A device that is not quite a robot and not quite a computer but has characteristics of both

Inspired by octopuses, researchers have developed a structure that senses, computes and responds without any centralized processing – creating a device that is not quite a robot and not quite a computer, but has characteristics of both. The new technology holds promise for use in a variety of applications, from soft robotics to prosthetic devices.

A device that is not quite a robot and not quite a computer but has characteristics of both

Smart sleepwear can monitoring heart rate and respiratory rhythm during sleep

UMass Amherst materials chemists, computer scientists design smart sleepwear Scientists expect that in the future, electronically active garments containing unobtrusive, portable devices for monitoring heart rate and respiratory rhythm during sleep, for example, will prove clinically useful in health care. Now researchers at the University of Massachusetts Amherst have developed physiological-sensing textiles that can be

Smart sleepwear can monitoring heart rate and respiratory rhythm during sleep

New device generates electricity at night from the cold night sky

An inexpensive thermoelectric device harnesses the cold of space without active heat input, generating electricity that powers an LED at night, researchers report September 12 in the journal Joule. “Remarkably, the device is able to generate electricity at night, when solar cells don’t work,” says lead author Aaswath Raman (@aaraman), an assistant professor of materials science

New device generates electricity at night from the cold night sky

Billions of microplastic particles found in a major body of water

A new study from the University of South Florida St. Petersburg and Eckerd College estimates the waters of Tampa Bay contain four billion particles of microplastics, raising new questions about the impact of pollution on marine life in this vital ecosystem. This is the first measurement of microplastic abundance and distribution in the region. Researchers

Billions of microplastic particles found in a major body of water

A major discovery in the search for alien life: Water vapour exists on an exoplanet in a star’s habitable zone

An international study lead by Université de Montréal astronomer Björn Benneke has detected water vapour on the planet K2-18b; this represents a major discovery in the search of alien life. Ever since the discovery of the first exoplanet in the 1990s, astronomers have made steady progress towards finding and probing planets located in the habitable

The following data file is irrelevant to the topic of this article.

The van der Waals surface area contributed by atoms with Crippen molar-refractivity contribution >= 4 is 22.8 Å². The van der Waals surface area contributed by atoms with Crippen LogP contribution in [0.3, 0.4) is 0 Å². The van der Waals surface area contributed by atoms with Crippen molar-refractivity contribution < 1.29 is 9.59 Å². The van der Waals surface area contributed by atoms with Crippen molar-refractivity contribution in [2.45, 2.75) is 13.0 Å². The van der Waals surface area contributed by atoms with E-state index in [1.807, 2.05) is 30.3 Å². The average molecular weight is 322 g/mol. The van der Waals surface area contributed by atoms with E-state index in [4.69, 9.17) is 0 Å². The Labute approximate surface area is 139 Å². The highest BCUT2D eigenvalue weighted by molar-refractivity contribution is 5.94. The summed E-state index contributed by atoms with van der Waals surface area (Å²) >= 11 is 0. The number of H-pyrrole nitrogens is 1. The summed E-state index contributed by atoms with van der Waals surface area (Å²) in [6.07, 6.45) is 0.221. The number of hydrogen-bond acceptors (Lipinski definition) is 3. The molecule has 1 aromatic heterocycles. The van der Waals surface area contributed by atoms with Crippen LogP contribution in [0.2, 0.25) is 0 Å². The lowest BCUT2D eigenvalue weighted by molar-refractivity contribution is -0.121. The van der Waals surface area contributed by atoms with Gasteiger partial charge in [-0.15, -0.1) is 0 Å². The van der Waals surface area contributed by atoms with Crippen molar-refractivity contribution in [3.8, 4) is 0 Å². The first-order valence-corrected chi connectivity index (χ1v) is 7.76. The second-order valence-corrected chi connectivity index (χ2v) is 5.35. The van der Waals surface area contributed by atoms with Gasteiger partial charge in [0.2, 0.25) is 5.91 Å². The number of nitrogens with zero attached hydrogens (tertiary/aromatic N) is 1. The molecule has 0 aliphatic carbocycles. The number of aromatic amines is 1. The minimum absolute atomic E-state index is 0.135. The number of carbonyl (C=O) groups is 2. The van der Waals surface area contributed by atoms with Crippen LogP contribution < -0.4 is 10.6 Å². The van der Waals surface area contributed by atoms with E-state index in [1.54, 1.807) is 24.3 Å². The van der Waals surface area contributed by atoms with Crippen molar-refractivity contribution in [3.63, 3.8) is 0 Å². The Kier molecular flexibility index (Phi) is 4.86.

A major discovery in the search for alien life: Water vapour exists on an exoplanet in a star’s habitable zone

Merging user and robotic control in a smart artificial hand for amputees

EPFL scientists have successfully tested new neuroprosthetic technology that combines robotic control with users’ voluntary control, opening avenues in the new interdisciplinary field of shared control for neuroprosthetic technologies. EPFL scientists are developing new approaches for improved control of robotic hands – in particular for amputees – that combines individual finger control and automation for

Merging user and robotic control in a smart artificial hand for amputees

First hydrogel to repair a heart is safe to inject in humans – Phase 1

Ventrix, a University of California San Diego spin-off company, has successfully conducted a first-in-human, FDA-approved Phase 1 clinical trial of an injectable hydrogel that aims to repair damage and restore cardiac function in heart failure patients who previously suffered a heart attack. The trial is the first to test a hydrogel designed to repair cardiac

First hydrogel to repair a heart is safe to inject in humans – Phase 1

Do cancer drugs always work as intended?

Scientists at Cold Spring Harbor Laboratory (CSHL) have identified 10 cancer drugs currently in clinical trials that do not work how clinicians thought they would. In identifying what went wrong, experts can now work to improve drug discovery and personalized medicine. The discovery started out with an entirely different goal. Over the past few years,

Do cancer drugs always work as intended?

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